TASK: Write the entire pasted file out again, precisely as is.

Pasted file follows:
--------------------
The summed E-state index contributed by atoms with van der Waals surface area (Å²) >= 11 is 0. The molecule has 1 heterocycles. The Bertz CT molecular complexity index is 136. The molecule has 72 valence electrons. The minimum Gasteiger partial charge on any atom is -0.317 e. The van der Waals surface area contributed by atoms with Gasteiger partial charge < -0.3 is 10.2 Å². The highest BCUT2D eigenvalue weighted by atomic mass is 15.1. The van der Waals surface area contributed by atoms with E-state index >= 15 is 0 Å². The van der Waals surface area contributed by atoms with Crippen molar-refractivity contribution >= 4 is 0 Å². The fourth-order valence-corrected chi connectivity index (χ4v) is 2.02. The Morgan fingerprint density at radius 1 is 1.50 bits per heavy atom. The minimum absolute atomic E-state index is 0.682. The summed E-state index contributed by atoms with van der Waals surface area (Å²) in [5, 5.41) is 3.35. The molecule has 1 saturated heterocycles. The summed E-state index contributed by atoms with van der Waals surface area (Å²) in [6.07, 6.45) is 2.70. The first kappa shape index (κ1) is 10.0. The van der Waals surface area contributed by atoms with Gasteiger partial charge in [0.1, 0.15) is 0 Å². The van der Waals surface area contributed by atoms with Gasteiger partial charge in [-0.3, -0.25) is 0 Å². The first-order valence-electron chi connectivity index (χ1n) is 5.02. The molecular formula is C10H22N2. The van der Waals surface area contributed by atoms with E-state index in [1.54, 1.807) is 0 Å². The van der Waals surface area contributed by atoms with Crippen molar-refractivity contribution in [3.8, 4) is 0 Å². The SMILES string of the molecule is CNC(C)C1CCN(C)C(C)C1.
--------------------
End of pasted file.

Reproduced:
The summed E-state index contributed by atoms with van der Waals surface area (Å²) >= 11 is 0. The molecule has 1 heterocycles. The Bertz CT molecular complexity index is 136. The molecule has 72 valence electrons. The minimum Gasteiger partial charge on any atom is -0.317 e. The van der Waals surface area contributed by atoms with Gasteiger partial charge < -0.3 is 10.2 Å². The highest BCUT2D eigenvalue weighted by atomic mass is 15.1. The van der Waals surface area contributed by atoms with E-state index >= 15 is 0 Å². The van der Waals surface area contributed by atoms with Crippen molar-refractivity contribution >= 4 is 0 Å². The fourth-order valence-corrected chi connectivity index (χ4v) is 2.02. The Morgan fingerprint density at radius 1 is 1.50 bits per heavy atom. The minimum absolute atomic E-state index is 0.682. The summed E-state index contributed by atoms with van der Waals surface area (Å²) in [5, 5.41) is 3.35. The molecule has 1 saturated heterocycles. The summed E-state index contributed by atoms with van der Waals surface area (Å²) in [6.07, 6.45) is 2.70. The first kappa shape index (κ1) is 10.0. The van der Waals surface area contributed by atoms with Gasteiger partial charge in [0.1, 0.15) is 0 Å². The van der Waals surface area contributed by atoms with Gasteiger partial charge in [-0.3, -0.25) is 0 Å². The first-order valence-electron chi connectivity index (χ1n) is 5.02. The molecular formula is C10H22N2. The van der Waals surface area contributed by atoms with E-state index in [1.54, 1.807) is 0 Å². The van der Waals surface area contributed by atoms with Crippen molar-refractivity contribution in [3.8, 4) is 0 Å². The SMILES string of the molecule is CNC(C)C1CCN(C)C(C)C1.